Shorter sentences are, generally speaking, better.

If you want to check out some some fantastic marketing copy which exploits the power of short sentences, look at anything written by Apple:

  • The biggest thing to happen to iPhone since iPhone.”

  • All-new Lightning connector. Smaller. Smarter. Durable. Reversible.”

  • So much more than before. And so much less, too.”

That is just lovely.

We're throwing oh-so-many rules out the window at this point. But we are creating much more powerful copy.

When is a grammar “rule” not a rule?

A good client telling their freelance copywriter about the grammar rules they want them to follow
"Here are my personal grammar rules. No.1..."

When it's a personal preference, of course.

Many of the suggestions listed above are just that – suggestions. I would highly suggest factoring them into your advertising copy.

However, you also need to balance them against some other things:

1) Think about your brand

The biggest proviso with all of these marketing copy grammar rules is that if you don't like doing it, don't let it be done in your copy.

Your brand represents your company. You'll probably be happier if you are happy with it.

So, if you don't like split infinitives or sentences that begin with a conjunction, then that is a rule.


But be sure to tell your freelance copywriter about this if you're hiring one to create your copy.

This is why brand style guides are so useful – even if that guide is only half a dozen bullet points because you haven't really thought about it before now.

Because each brand and each client is different. Writers do not often intuit things through psychic means. Yet.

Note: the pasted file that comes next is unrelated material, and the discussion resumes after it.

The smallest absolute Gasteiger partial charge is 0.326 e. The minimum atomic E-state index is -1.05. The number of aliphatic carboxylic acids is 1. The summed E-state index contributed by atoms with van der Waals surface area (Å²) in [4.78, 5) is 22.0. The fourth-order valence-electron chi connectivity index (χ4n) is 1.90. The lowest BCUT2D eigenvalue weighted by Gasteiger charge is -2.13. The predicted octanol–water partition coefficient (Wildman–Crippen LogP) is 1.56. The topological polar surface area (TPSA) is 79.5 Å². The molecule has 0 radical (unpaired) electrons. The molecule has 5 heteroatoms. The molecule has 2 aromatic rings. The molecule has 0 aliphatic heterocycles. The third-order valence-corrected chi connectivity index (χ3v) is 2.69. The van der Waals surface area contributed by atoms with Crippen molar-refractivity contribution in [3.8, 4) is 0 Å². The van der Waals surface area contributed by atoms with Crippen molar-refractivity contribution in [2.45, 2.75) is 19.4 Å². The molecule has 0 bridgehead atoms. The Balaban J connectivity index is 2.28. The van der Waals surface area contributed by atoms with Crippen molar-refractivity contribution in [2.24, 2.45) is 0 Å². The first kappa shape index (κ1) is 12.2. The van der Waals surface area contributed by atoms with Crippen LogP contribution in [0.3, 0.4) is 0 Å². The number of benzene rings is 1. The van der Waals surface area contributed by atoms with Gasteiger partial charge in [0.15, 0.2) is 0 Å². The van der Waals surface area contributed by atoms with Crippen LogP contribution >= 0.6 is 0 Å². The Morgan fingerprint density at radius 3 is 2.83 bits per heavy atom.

2) Consider your audience

For example, if you're having a conversation with friends over dinner, you might phrase something very differently to when you later have the same conversation with your boss.

Think about how your audience might expect to be spoken to and how they might relate to what you're saying.

If they can't relate, they won't conversate.

Or something slogan-like to that effect.

Learn to love short sentences in your advertising copy

Short sentences are better.

They're more powerful. They're easier to read online.

You might notice that very few paragraphs in this post are longer than two sentences. If they are, they tend to have at least one very short sentence in there.

That's not an accident.

The average person spends a lot of time interacting with websites, emails, and other content these days.

Big blocks of text are an instant turn-off. Your brain can't help but think: ugh, more of this?

But, like most of the rules listed here, this isn't set in stone.

Because, really, there aren't any hard-and-fast grammar rules for advertising.

If you think there are, be sure to tell any SEO copywriting agency you work with what you think they are.


Do you have your own advertising grammar rules?

Let me know what they are. Then we can create some killer copy together.

The Maiden Standard has been providing friendly and helpful SEO copywriting services to businesses in Bristol and beyond for over ten years.

Tell me about the places you need great copy today. Reach out to me at There's no obligation. Just a quick chat.

bottom of page